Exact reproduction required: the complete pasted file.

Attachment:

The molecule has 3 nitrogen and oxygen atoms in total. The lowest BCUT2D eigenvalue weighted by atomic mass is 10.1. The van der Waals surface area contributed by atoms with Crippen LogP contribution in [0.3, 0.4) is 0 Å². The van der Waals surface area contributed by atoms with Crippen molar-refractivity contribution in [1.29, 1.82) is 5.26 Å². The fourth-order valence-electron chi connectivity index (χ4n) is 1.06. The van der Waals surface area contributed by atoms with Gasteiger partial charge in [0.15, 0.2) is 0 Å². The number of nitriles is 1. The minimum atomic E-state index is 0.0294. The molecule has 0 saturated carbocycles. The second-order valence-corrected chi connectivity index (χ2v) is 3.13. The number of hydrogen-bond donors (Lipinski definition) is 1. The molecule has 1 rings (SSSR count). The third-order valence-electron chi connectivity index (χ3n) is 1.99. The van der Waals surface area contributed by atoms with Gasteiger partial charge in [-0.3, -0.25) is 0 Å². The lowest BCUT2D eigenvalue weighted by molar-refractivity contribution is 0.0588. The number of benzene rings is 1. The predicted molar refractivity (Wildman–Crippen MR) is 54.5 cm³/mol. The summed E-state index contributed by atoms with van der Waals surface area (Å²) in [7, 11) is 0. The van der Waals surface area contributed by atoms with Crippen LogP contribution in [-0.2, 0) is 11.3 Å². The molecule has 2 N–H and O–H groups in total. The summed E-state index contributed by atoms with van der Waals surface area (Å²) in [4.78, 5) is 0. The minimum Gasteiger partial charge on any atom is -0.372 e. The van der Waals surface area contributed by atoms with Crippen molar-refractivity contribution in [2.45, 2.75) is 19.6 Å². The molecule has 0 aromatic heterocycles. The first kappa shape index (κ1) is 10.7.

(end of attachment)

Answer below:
The molecule has 3 nitrogen and oxygen atoms in total. The lowest BCUT2D eigenvalue weighted by atomic mass is 10.1. The van der Waals surface area contributed by atoms with Crippen LogP contribution in [0.3, 0.4) is 0 Å². The van der Waals surface area contributed by atoms with Crippen molar-refractivity contribution in [1.29, 1.82) is 5.26 Å². The fourth-order valence-electron chi connectivity index (χ4n) is 1.06. The van der Waals surface area contributed by atoms with Gasteiger partial charge in [0.15, 0.2) is 0 Å². The number of nitriles is 1. The minimum atomic E-state index is 0.0294. The molecule has 0 saturated carbocycles. The second-order valence-corrected chi connectivity index (χ2v) is 3.13. The number of hydrogen-bond donors (Lipinski definition) is 1. The molecule has 1 rings (SSSR count). The third-order valence-electron chi connectivity index (χ3n) is 1.99. The van der Waals surface area contributed by atoms with Gasteiger partial charge in [-0.3, -0.25) is 0 Å². The lowest BCUT2D eigenvalue weighted by molar-refractivity contribution is 0.0588. The number of benzene rings is 1. The predicted molar refractivity (Wildman–Crippen MR) is 54.5 cm³/mol. The summed E-state index contributed by atoms with van der Waals surface area (Å²) in [7, 11) is 0. The van der Waals surface area contributed by atoms with Crippen LogP contribution in [-0.2, 0) is 11.3 Å². The molecule has 2 N–H and O–H groups in total. The summed E-state index contributed by atoms with van der Waals surface area (Å²) in [4.78, 5) is 0. The minimum Gasteiger partial charge on any atom is -0.372 e. The van der Waals surface area contributed by atoms with Crippen molar-refractivity contribution in [2.45, 2.75) is 19.6 Å². The molecule has 0 aromatic heterocycles. The first kappa shape index (κ1) is 10.7.